World Bank finances Europe-Tunisia undersea cables to connect grids

World Bank finances Europe-Tunisia undersea cables to connect grids

The World Bank Group Board of Directors has approved $268.4 million in financing for the Tunisia-Italy interconnector (ELMED) project that will link energy grids between Tunisia and Europe.

It will also support renewable energy trade “essential to Tunisia’s sustainable development and climate change strategy.”

The Bank said the ELMED project strengthens its longstanding partnership with the Tunisian government in the energy sector.

The project will position the country as a regional hub for renewable energy by connecting Tunisia’s power grid to Italy through a 600MW undersea cable.

“By enabling trade in clean and competitive energy, the project boosts energy security, integrates renewable energy sources, and reduces carbon emissions while making the power sector more financially viable and attracting investments in Tunisia.”

Project to diversify Tunisia’s energy mix

Alexandre Arrobbio, the World Bank country manager for Tunisia, said ELMED is the first World Bank project under the recently announced 2023-27 Country Partnership Framework (CPF). 

“Support for the Tunisian government’s 2035 energy strategy, which aims to rapidly increase renewable energy to 35% of total energy consumption, is one of the Bank’s main priorities within the new CPF’s implementation.”

The World Bank Group’s financing will cover part of the overall investments for building a main converter station and associated sub-stations on the Tunisian side, as well as support for implementation of the interconnector.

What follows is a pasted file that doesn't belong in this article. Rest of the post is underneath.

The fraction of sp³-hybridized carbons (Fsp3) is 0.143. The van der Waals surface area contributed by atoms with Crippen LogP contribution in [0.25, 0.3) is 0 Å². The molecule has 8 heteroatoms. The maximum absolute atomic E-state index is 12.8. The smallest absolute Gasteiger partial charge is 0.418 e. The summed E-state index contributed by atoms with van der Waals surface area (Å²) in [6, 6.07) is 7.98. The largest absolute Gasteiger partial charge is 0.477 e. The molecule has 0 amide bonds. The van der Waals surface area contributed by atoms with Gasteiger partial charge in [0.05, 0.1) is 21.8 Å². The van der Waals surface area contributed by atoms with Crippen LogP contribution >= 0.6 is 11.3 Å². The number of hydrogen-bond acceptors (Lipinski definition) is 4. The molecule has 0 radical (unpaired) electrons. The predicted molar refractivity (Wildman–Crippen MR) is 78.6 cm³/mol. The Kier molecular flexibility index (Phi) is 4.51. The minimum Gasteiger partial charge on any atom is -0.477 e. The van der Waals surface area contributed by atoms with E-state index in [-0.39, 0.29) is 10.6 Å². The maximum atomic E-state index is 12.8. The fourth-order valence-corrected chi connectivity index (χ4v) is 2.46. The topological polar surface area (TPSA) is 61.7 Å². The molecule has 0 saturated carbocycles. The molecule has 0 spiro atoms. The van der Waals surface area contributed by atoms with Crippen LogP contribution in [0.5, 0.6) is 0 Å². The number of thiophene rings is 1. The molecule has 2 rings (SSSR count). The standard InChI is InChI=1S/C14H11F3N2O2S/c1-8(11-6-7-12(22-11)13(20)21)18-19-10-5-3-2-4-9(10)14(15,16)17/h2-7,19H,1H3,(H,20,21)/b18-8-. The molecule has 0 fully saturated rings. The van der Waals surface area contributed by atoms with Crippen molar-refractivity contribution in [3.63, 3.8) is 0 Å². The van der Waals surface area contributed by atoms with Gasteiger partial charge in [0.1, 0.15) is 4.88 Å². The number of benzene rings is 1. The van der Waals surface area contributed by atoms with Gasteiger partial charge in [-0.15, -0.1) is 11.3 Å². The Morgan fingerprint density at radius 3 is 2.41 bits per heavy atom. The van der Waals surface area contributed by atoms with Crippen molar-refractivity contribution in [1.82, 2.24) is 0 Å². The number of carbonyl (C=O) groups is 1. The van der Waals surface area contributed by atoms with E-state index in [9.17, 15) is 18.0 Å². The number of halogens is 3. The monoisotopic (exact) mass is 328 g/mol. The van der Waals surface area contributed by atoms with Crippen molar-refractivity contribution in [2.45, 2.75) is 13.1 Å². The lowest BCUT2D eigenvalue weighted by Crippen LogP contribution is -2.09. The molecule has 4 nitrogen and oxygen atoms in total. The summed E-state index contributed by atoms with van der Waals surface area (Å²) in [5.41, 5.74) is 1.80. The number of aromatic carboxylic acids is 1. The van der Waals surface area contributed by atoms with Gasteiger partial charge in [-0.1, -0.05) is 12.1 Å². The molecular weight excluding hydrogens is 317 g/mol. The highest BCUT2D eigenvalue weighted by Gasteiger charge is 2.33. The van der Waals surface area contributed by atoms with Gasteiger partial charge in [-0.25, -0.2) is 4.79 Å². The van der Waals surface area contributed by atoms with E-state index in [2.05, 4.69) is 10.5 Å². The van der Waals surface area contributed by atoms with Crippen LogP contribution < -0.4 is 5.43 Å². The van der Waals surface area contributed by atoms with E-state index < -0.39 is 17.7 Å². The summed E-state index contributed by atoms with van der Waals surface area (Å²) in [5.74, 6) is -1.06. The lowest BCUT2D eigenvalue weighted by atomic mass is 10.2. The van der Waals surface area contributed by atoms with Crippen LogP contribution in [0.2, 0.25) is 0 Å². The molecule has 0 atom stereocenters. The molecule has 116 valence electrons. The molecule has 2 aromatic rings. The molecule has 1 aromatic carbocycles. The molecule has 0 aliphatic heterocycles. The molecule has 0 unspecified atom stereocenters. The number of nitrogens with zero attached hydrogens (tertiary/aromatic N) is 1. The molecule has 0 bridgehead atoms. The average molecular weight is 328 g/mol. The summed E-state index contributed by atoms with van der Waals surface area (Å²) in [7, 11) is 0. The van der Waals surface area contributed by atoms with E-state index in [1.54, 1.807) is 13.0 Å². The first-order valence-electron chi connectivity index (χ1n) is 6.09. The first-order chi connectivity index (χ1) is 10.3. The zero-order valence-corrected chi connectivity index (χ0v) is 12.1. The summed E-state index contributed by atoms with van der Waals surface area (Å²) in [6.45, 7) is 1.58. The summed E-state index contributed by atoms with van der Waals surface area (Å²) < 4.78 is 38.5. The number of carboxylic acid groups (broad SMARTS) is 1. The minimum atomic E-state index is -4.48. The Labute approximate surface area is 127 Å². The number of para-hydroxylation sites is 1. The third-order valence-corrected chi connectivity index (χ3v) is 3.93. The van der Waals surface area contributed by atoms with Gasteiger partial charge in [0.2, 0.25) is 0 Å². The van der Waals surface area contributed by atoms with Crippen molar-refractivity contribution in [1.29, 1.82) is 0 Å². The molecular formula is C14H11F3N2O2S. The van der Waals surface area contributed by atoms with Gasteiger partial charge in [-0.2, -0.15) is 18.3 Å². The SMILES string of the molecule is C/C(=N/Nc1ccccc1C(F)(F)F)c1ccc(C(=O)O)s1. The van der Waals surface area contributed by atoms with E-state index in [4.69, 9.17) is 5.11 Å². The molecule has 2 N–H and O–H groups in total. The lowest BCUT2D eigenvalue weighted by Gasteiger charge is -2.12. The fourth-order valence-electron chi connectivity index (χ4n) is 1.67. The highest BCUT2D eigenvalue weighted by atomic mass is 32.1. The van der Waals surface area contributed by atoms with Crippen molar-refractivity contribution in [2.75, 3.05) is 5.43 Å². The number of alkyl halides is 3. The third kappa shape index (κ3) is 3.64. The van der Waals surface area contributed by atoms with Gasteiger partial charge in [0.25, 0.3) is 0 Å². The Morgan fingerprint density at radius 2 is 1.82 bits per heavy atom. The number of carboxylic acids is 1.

Technical assistance by the World Bank Group will include helping to establish a renewable energy centre of excellence to position Tunisia as a training hub for renewable energy projects in North Africa.

The ELMED project is also supported by the government of Italy, the European Union, the European Bank for Reconstruction and Development, the European Investment Bank and the German Development Bank KfW.

Additional funding includes $25 million of concessional financing from the Green Climate Fund mobilised through the Sustainable Renewables Risk Mitigation Initiative.

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Tunisia’s energy grid has an over-reliance on imported fuel sources

In its project appraisal document, the World Bank said Tunisia’s energy sector is characterised by an over-reliance on imported hydrocarbons, high demand growth and waning national resources. 

“The country’s recovery in the post-revolution transition drove a strong growth in energy demand. 

“Between 2010 and 2015, the country’s energy demand grew by an average rate of 2.2% per year, with demand for gas quadrupling since 1990. 

“Electricity consumption also increased at a high pace growing on average by 3.6% annually, with peak demand increasing by 3.9%.” 

The country’s energy mix is based on natural gas (55%) and petroleum (44 %) with renewables accounting for only 1% of primary energy, the Banks said. 

“With its high dependence on hydrocarbons, the country is vulnerable to disruptions in the international oil and gas markets and to price volatility and to the continuity of its current energy supply options. 

“53% of national gas consumption is sourced from Algeria and the government expects a steep decline in its national production of hydrocarbons, from 5.35 Mtep in 2016 to 1.5 Mtep in 2030.”

The World Bank said the structural trend of increasing reliance on hydrocarbon imports and depleting local resources has considerably eroded Tunisia’s energy independence.

“While in 2010 the country relied only on 7% of imports to meet its energy demand, in 2014 imports satisfied more than 40% of national energy needs. 

Originally published by Yunus Kemp on ESI-Africa.